As it slips into middle-age, the Vauxhall Astra has been given a modern make-over.
Launched in 1980, the Astra has been the bedrock of the company’s offering in the small family car sector as it moved through eight generations.
This year it was given a mechanical boost with hybrid technology adding to the petrol power in a bid to lower emissions and better compete with younger rivals, particularly in the company-car business sector.
A regular reps’ runabout, the changes under the skin were matched by a stunning transformation of the styling which has made it stand out from predecessors and predators.
At the same time announcing the hatchback newcomer earlier this year, Vauxhall matched it with the Astra Sports Tourer semi-estate and the bodily different Grandland SUV, which comes with more powerful engine and all-wheel-drive, but they all carry the GSe suffix.
GSe stands for Grand Sport Electric and is the new performance sub-brand from Vauxhall as they distance themselves from the pure petrol stablemates and eventually move to a pure electric line-up.
Vauxhall declined us testing their new models until a couple of weeks ago when we managed a very brief run in the Astra GSe at the Society of Motor Manufacturers and Traders annual test day, and it left us with mixed impressions.
The newest model gets a substantial interior makeover with Alcantara trim, unique 19-inch Monza alloy wheels and badging together with specially retuned suspension and modified steering which gives it a lower stance.
I must confess I wondered what the Astra was like before these dynamic changes as it was a delight to drive with taut responses and a well controlled chassis unpeturbed by some poor to moderate road surfaces thanks to Koni knowledge about dampers and springing.
The Astra GSe took sweeping bends and undulations in its stride and faithfully responded to steering and brakes.
Silently moving from rest and mid-range power take up was very good and it appeared average for road noise intrusion. It’s not completely representative, I am sure, but we saw an indicated 49.5mpg attained despite a lot of mid-range gear swopping.
It was powered by a 180PS 1.6-litre four cylinder petrol engine, connected to an 81.2kW or 110PS electric motor for a total power output of 225PS and maximum torque of 360Nm. Featuring a 12.4kWh battery, Astra GSe phev model achieves up to 40 miles of electric range, so can cover the average commute without using petrol.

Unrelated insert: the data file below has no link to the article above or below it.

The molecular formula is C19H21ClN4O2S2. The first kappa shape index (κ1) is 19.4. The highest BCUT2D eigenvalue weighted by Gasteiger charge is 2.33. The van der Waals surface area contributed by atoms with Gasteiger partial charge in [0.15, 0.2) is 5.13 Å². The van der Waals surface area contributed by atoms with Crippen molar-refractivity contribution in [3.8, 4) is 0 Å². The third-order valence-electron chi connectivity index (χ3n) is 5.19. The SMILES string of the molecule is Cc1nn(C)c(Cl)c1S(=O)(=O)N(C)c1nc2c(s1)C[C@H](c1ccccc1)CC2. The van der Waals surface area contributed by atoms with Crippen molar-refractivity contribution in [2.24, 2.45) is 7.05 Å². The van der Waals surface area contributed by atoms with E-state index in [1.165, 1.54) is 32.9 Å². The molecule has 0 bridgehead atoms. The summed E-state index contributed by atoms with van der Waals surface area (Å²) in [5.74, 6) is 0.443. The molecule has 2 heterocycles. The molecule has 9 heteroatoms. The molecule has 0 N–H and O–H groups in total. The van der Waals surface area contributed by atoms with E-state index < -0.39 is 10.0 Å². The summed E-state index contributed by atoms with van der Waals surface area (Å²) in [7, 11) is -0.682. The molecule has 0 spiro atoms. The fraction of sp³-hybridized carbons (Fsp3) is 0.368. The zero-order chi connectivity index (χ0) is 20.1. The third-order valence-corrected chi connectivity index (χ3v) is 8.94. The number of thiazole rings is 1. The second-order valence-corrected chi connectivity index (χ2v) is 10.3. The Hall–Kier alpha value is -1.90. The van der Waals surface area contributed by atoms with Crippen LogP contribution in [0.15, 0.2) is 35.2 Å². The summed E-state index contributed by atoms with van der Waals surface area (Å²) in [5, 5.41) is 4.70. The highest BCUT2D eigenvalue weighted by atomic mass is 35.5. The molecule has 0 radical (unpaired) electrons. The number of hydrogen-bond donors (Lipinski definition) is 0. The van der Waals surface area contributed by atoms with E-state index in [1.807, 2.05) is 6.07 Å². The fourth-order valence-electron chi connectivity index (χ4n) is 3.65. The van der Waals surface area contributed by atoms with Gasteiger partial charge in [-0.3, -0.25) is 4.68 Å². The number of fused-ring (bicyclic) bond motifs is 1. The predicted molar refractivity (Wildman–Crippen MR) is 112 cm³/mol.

It rekindled earlier memories of sporting Astras which I thought had disappeared in subsequent generations and which have returned to please enthusiastic drivers. If you press on, the electric motor seamlessly sweeps into play and gives a strong push along the way.
However, I am not so sure sporting drivers would like the dumbed down interior styling and trim and might not find the infotainment system very logical, practical or safe due to being a distraction to use on the move.
Astra GSe models feature Intelli-Drive technology with Forward Collision Alert and Active Emergency Braking with Pedestrian Detection. Also included is Drowsiness Detection, Lane Departure Warning and Traffic Sign Assistant, Cross Traffic and Side Blind Spot alert and Automatic Speed Assistant with Stop Function.
While rivals have generally increased in size, the Astra GSe has not gained much, if anything. Perhaps it was the overly dark interior but the impression it gave me was a cramped cabin with limited average front seat movement and very little legroom behind for anyone except a young child.
Access was restricted through the doors but a high-opening tailgate revealed a good sized and quickly increased bootspace.
Prices across the new GSe range start from £40,550 for Astra GSe and it produced just 25gkm so attracts an 8% BIK level which means no road tax in the first year but £560 annually for the next five years as it breaks the £40,000 ceiling for evs. That’s not smart pricing from Vauxhall marketing for a car that has a tough task to take on rivals.